It’s usually good policy to challenge conventional wisdom, but in this case the logic of the crowd is sound.
I’m referring to the idea that the Pittsburgh Penguins need to turn to backup goaltender Tomas Vokoun to start Thursday’s Game 5 in lieu of the clearly struggling Marc-Andre Fleury. Normally I’m not the “blame the goalie” guy, but with the Penguins’ first-round Stanley Cup playoff series against the New York Islanders tied at two games apiece, a drastic change is needed.
Here’s a popular stat that got passed around Tuesday night after the Islanders rallied to win 6-4 in Game 4: Fleury has allowed 40 goals in his last 10 playoff games. The shadow of last year’s six-game debacle against the Philadelphia Flyers has slowly crept back into the picture, and it’s not all on the goalie, either.
However, the Penguins probably played well enough to win Tuesday at Nassau Veterans Memorial Coliseum. James Neal and Brooks Orpik returned from injury, giving Pittsburgh its full complement of players for the first time since late March. The Pens outshot the Isles 31-24 and further staggered the already shaky Evgeni Nabokov, eventually building leads of 3-2 and 4-3.
Sometimes you need a few saves, as Fleury provided often in back-to-back runs to the Stanley Cup Final in 2008 and ’09. Strangely, his regular-season results have been good since then, but his postseason results post-Cup have often emitted an foul smell.
There was nothing more odious Tuesday night than when Kyle Okposo banked the puck off the hapless Fleury and into the net late in the second period to tie the score at 3. Goals don’t get much softer than that, as Fleury left his post and practically invited Okposo to try to do something Mario Lemieux did so often over the course of his career:
The Islanders’ first, second and sixth goals could also have been stopped easily if Fleury simply held his position instead of needlessly falling to the ice or over-committing. Add those leaky goals to the handful he surrendered in Games 2 and 3, and it’s natural to look to Vokoun for ballast in increasingly choppy seas.
Vokoun is 36, past his prime and probably no longer capable of holding down a No. 1 NHL job for an entire season. What he can provide is valuable stability for a team that is two losses away from an unthinkable fourth-straight first-round elimination. Game 5 will be heavily pressurized for the Penguins, while the Islanders will be full of confidence, thinking they can take the series lead for the first time.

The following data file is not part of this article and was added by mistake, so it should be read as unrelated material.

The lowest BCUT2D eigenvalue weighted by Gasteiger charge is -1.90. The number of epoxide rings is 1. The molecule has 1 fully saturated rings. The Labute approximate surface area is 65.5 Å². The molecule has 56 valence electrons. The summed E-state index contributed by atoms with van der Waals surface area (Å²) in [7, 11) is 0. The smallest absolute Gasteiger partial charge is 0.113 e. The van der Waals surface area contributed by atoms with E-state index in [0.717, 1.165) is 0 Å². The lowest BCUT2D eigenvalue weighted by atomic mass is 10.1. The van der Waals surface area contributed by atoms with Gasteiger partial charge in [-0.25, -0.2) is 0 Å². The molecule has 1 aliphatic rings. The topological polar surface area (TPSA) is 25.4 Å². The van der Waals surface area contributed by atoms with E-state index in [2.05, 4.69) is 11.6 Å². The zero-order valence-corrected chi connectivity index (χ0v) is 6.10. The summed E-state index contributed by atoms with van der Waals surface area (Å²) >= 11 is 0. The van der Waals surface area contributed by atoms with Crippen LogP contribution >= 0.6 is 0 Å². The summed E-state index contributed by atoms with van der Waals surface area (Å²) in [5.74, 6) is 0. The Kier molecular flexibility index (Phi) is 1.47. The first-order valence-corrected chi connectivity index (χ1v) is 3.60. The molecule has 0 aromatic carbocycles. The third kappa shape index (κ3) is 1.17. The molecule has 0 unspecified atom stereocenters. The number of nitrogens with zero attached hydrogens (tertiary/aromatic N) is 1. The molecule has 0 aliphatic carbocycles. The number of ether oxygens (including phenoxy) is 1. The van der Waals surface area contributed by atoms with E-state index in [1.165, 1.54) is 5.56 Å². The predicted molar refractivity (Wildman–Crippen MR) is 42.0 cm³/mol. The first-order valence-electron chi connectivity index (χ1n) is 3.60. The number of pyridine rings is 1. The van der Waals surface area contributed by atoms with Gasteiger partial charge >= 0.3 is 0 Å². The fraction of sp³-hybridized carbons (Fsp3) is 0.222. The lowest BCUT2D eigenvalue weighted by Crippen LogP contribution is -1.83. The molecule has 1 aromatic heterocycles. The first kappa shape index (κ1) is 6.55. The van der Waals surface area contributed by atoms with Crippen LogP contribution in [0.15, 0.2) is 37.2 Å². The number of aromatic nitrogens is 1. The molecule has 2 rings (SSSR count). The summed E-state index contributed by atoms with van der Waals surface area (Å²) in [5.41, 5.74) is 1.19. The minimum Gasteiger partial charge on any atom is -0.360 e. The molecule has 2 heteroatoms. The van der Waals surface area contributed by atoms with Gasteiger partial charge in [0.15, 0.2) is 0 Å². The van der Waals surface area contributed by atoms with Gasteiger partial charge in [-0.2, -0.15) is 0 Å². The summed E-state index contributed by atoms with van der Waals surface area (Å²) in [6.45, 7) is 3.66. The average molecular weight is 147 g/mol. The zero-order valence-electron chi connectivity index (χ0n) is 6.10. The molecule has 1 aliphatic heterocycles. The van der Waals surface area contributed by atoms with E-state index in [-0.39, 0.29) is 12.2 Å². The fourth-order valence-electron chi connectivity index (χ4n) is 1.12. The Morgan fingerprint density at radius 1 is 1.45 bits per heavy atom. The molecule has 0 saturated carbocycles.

I have lost confidence in Fleury’s ability to do what he has done in the past, namely come up with a solid performance in a big game. Penguins general manager Ray Shero signed Vokoun in case of emergency, and it’s time to break the glass. The former Canadien, Predator, Panther and Capital played in 20 of 48 games this year, claiming 13 wins and stopping nearly 92 percent of pucks that came his way.
Vokoun is capable, even if the Penguins continue to trade chances with the Islanders and fuel their attack with needless turnovers. Evgeni Malkin was the biggest culprit among the Pittsburgh skaters in that category Tuesday night, raising doubts about his ability to keep his composure in pressure situations. Kris Letang can be classified that way, too.
The Islanders have been good, showing that they may have a tremendous future ahead of them. Nevertheless, the Penguins are better and should be owning the present. A mid-series goalie switch could be just what Pittsburgh needs to alter the tenor of this series.
There is recent precedent for a team changing its goalie and going on to win the title. The Detroit Red Wings started the 2008 postseason with the legendary Dominik Hasek in the blue paint, but coach Mike Babcock turned to Chris Osgood when a first-round series against Nashville threatened to get away. Penguins fans know how that spring turned out, with the President’s Trophy-winning Wings claiming the Stanley Cup at Mellon Arena.
Penguins coach Dan Bylsma played for Babcock in Anaheim and presumably learned much from one of the best in the business. It’s time for “Disco” to copy someone else’s dance moves.